[Viewpoint] How safe is Korea?One month has passed since Japan was hit by an incredibly powerful earthquake and tsunami. If it were just a simple natural disaster, restoration work probably would have started by now. But Japan is caught in a terrible nightmare.
The crippled Fukushima Daiichi nuclear power plant has cast a dark shadow over our neighbor. Farmers have been banned from planting rice in paddies near the plant, indicating that the effects of the tragedy will certainly be felt next year, even if the nuclear crisis is contained.
A spring rain came to Korea last week. Traces of radioactive material from the plant in Japan were detected in that rain and some schools in Gyeonggi ordered students to stay home, while some people argued that other cities and provinces should have taken the same measure. Then Korean authorities announced that the amount of radiation was so miniscule that year-long exposure to that level would be the equivalent of a fraction of an X-ray, but fear among the public still lingered.
Three years ago, I contributed a piece to the newspaper when public concern over the resumption of U.S. beef imports and mad cow disease began to subside.
Although I still do not agree with the commotion at the time and how the public reacted to it, I wanted Korean society to have a whole new attitude toward the issue of public safety.
I also had expectations for the energy our civil society expressed in the candlelight protests over beef imports. I thought they would serve as the driving force to improve the country’s awareness of public safety.
As radioactive elements reached Korea, society reacted extremely sensitively. We have long been concerned about our general insensitivity to safety issues, but last weeks’ reaction was fierce.
I have no intention to say that other people were unduly worried just because I trusted the authorities’ reassurances and took them as scientific truth. I didn’t view those levels of radioactivity as a health hazard. I believe there is nothing wrong about being too thorough on safety standards - whether personal or in the society as a whole.
Nuclear power plants in Korea also need strong safety standards. Although the design of Korea’s nuclear reactors and the country’s geological situation are different from those in Japan, it is clear that reinforced safety standards and well-maintained facilities are needed to prevent any future catastrophe.
Japan’s crisis is proof that safety standards based on ideas of efficiency and effectiveness from the past no longer work. Korea and other countries that operate nuclear plants must see if cost effectiveness trumped safety standards when plans for these plants were drawn up.
There is another pertinent question. We reacted extremely sensitively to miniscule doses of radioactive material from Japan last week.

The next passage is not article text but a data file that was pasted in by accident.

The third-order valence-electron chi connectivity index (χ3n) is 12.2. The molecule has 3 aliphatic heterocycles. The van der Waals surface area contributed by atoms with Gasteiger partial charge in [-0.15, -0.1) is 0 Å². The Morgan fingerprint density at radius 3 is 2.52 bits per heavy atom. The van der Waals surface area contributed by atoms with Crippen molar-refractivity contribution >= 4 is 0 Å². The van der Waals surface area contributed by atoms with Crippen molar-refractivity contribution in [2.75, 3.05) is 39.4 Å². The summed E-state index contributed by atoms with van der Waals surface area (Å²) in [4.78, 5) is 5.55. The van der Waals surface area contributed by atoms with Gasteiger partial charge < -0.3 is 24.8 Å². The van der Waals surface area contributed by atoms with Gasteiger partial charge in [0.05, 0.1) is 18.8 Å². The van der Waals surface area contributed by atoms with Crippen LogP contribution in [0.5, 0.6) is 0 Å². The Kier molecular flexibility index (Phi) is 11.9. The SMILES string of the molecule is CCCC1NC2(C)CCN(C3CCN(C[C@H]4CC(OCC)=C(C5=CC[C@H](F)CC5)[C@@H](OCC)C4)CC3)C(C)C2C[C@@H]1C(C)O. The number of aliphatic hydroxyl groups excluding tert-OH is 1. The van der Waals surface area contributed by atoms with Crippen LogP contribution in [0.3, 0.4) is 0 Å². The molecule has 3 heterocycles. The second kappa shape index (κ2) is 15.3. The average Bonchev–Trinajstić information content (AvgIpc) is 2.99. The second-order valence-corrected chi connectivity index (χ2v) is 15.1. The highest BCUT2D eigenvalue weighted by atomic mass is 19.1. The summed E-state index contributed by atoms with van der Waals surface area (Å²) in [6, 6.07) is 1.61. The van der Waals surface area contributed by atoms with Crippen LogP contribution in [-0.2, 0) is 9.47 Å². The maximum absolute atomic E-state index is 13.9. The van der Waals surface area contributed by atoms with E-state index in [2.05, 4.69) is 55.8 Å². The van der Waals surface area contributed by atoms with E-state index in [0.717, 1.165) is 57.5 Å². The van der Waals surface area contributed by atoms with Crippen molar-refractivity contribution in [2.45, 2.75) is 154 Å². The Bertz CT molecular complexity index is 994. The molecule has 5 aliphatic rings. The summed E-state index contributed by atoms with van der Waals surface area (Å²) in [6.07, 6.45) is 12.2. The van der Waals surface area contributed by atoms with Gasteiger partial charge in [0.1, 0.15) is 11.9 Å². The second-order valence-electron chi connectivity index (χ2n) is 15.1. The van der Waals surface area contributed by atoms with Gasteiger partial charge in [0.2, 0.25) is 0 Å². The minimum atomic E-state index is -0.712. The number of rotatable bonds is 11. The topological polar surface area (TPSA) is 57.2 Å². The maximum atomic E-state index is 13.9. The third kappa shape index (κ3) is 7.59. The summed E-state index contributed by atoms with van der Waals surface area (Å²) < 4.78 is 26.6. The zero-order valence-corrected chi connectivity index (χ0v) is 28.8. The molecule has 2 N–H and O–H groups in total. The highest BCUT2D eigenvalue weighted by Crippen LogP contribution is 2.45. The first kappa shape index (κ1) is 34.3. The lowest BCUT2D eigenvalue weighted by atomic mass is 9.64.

But is our country all that safe?
Let me give some examples. Last year, 5,505 people died from traffic accidents, according to the Korea Transportation Safety Authority. Although the number was nearly a half that of 10 years ago, the death ratio per 10,000 cars is still 2.6 in Korea. That number is twice as high as the average of 1.3 for other OECD member countries. Among the 29 OECD members, Korea’s traffic safety is rated 27th.
The number of children killed in traffic accidents was 2.3 per 100,000 as of 2007, a far higher figure than the OECD average of 1.6.
Last year, 1,300 workers in Korea died in industrial accidents. The death ratio per 10,000 was 0.92, nearly four times higher than that of Germany (0.22) and Japan (0.23) and three times higher than in the United States (0.38).
Strangely, the rate of work-related injuries was 0.7 per 10,000 for Korea, the lowest on the list. (Germany and the United States maintain a level of about three to four.)
If Korea registers few industrial accidents but a high number of deaths from industrial mishaps, academics and the labor community conclude that employers must be covering up the nonfatal accidents.
The JoongAng Ilbo reported Dr. Lee Guk-jong’s despair over Korea’s inability to provide care to physical trauma victims. Although many have argued that the country needs serious improvements in emergency medical care, no progress has been seen.
About 33 percent of trauma patients die in Korea, though they could have been saved if they received proper emergency treatment. The figure is about 5 percent in the United States, and we should be embarrassed and ashamed at the contrast.
I have no way to explain the gap between the Koreans’ extreme sensitivity to safety issues and its poor record.
But a safer society, which we all want, is not such a difficult goal.
*The writer is a senior columnist of the JoongAng Ilbo.
By Park Tae-wook
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